“The fact that we can find stars that are so close to the black hole is phenomenal,” said Ghez. “Now it’s a whole new ballgame, in terms of the kinds of experiments we can do to understand how black holes grow over time, the role supermassive black holes play in the center of galaxies, and whether Einstein’s theory of general relativity is valid near a black hole, where this theory has never been tested before. It’s exciting to now have a means to open up this window.”

The research was done using the Keck Telescopes. The team’s paper was published Oct. 5 in the journal Science.

Source: UCLA

Lead image caption: The Keck I and Keck II telescopes focus on two stars orbiting Milky Way’s black hole. Background photo credit: Dan Birchall/Subaru Telescope on Mauna Kea, Hawaii. Overlay created by Professor Andrea Ghez and her research team at UCLA and are from data sets obtained with the W. M. Keck Telescopes.

13 Replies to “Two Stars Do a Short-Orbit Tango Around the Milky Way’s Black Hole”

  1. I’m a little curious as to how stable these stars’ orbits are and, if they aren’t stable, when can we estimate seeing them consumed? That would certainly be a great learning opportunity.

    1. Agreed, that would be an interesting tidbit. I suspect it is far-far from imminent, but an actual indicative value would be interesting.

  2. The lower image shows a scale of 0.2 arcseconds. The upper image seems to show apparent orbits that are closer to a couple degrees at least. That can’t be right. Artistic license?

    1. I guess the upper image has some considerable amount of artistic license and is used here “for illustration purposes only”.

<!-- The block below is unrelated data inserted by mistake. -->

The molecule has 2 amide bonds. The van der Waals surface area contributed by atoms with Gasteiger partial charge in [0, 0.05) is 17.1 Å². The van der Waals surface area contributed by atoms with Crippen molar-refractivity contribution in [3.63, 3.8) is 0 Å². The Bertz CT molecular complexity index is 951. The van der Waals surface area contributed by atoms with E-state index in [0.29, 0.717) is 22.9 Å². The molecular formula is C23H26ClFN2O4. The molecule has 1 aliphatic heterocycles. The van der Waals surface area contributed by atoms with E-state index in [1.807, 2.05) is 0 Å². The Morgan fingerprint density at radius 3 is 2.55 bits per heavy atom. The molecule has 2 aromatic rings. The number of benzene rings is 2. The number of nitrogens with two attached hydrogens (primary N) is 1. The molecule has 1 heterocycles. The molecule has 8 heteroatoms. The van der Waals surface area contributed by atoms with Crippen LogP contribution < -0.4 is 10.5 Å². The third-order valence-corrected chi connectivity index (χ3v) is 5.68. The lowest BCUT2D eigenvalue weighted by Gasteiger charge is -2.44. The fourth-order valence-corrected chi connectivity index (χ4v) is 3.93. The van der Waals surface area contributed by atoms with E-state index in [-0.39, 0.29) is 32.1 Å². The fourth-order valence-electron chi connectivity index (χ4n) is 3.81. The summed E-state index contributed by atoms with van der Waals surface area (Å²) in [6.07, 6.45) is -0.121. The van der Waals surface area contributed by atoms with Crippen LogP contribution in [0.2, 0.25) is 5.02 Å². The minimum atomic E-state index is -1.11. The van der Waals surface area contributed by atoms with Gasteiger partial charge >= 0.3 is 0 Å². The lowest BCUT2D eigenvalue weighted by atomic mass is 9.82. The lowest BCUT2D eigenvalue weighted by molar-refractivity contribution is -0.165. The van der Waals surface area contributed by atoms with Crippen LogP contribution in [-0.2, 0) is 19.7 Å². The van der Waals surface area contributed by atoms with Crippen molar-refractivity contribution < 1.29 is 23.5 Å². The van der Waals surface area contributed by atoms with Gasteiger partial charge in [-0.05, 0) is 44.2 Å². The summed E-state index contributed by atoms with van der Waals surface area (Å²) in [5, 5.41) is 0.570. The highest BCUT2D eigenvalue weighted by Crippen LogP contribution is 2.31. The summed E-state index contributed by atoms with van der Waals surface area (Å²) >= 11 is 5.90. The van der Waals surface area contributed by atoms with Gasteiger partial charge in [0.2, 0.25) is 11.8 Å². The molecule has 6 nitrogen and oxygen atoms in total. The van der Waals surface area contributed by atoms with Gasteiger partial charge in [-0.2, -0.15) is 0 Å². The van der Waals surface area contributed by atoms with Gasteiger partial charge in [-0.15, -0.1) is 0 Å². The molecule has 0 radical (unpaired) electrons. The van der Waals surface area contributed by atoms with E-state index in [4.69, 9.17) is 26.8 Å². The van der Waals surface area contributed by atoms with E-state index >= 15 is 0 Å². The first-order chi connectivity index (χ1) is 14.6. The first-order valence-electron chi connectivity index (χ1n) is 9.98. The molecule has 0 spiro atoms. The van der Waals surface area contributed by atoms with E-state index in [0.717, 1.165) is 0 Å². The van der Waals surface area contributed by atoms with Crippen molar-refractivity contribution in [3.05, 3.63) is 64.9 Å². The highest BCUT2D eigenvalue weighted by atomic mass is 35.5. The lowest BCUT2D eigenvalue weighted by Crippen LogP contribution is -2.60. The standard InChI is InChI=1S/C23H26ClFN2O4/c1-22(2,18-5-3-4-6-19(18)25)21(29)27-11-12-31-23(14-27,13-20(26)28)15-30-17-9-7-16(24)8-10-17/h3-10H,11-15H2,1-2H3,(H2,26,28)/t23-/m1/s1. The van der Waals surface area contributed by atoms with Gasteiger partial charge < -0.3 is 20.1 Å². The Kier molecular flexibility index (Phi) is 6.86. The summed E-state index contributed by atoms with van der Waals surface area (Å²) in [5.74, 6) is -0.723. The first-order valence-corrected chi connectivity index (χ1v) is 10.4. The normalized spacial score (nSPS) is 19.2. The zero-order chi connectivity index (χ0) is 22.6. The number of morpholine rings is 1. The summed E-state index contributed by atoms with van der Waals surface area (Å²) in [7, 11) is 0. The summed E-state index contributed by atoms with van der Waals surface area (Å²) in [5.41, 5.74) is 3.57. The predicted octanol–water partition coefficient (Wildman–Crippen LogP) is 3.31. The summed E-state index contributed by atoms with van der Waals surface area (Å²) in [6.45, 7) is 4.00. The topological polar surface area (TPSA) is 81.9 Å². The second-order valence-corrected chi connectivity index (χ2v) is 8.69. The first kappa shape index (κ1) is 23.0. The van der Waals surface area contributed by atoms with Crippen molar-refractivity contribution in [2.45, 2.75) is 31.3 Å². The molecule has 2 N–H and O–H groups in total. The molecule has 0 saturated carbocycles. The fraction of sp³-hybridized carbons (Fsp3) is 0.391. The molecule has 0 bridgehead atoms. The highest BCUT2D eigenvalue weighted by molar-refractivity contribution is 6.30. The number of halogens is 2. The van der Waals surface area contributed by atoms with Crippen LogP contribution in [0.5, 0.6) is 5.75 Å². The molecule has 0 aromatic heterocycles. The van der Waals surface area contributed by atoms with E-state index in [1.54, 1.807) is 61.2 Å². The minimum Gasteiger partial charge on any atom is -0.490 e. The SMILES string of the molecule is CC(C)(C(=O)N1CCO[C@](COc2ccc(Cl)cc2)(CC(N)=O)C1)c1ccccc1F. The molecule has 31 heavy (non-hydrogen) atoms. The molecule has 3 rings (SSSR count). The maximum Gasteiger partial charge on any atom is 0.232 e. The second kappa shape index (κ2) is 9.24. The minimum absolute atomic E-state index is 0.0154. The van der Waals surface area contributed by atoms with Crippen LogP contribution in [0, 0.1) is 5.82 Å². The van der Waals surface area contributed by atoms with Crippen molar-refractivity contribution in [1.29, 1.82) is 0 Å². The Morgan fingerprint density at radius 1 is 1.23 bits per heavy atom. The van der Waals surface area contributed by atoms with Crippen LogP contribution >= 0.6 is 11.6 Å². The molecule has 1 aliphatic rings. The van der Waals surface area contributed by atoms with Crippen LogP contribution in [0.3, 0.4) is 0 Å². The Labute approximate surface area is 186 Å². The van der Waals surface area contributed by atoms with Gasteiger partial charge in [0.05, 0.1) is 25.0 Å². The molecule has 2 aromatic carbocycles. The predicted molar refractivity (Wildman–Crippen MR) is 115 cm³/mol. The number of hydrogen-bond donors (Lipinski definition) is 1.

Having said that, I don’t think the upper image contributes much (if anything) to this article and I would suggest not using such imagery in the future.

      1. Misleading images and sensationalist headlines are my two primary complaints about UniverseToday. Don’t get me wrong, I love what Fraser and company are doing here, but think at best such things cheapen their efforts and at worst seriously mislead about the science.

      2. “Two Stars Do a Short-Orbit Tango Around the Milky Way’s Black Hole” Sensationalist headline…… REALLY..? Would it have been less sensationalist if Nancy would have said, “Foxtrot” instead?

      3. Don’t believe I said anywhere in my post that I felt this particular headline was sensationalist. I merely mentioned both of my complaints because I feel that they are part of the same problem.

    2. the upper image is more a schematic of how the measurements (images) were obtained with two scopes.

      1. Thanks people, I was excited, then confused, then felt betrayed, then stupid, you know. Understanding scale is important I think. If that was actually the scale of the orbits and periods, it would be exciting news indeed! I boggled.

        Photoshop should be used for good, not evil. Maybe some annotation would have fixed the issue. There’s nothing wrong with the pic from Andrea Ghez et al./UCLA/Keck. It’s pretty, and informative too. Perhaps just swapping the two would have been more explanatory. Anyway, thanks for a great website!

      2. Phew! I looked at the apparent orbital sizes and comparing theirs to ours, at 26,000 years (I believe) I figured they’d be in the realm of say, a couple thou at worst. Then she stated that the orbits were less than a human lifetime and therefore our galaxy would have to be a couple hundredths the size I had thought it was yesterday! Who knew the universe was shrinking as well?!?

    1. Thanks for the paper reference. On the UCLA physics & Astronomy website there is an extensive expose on this research.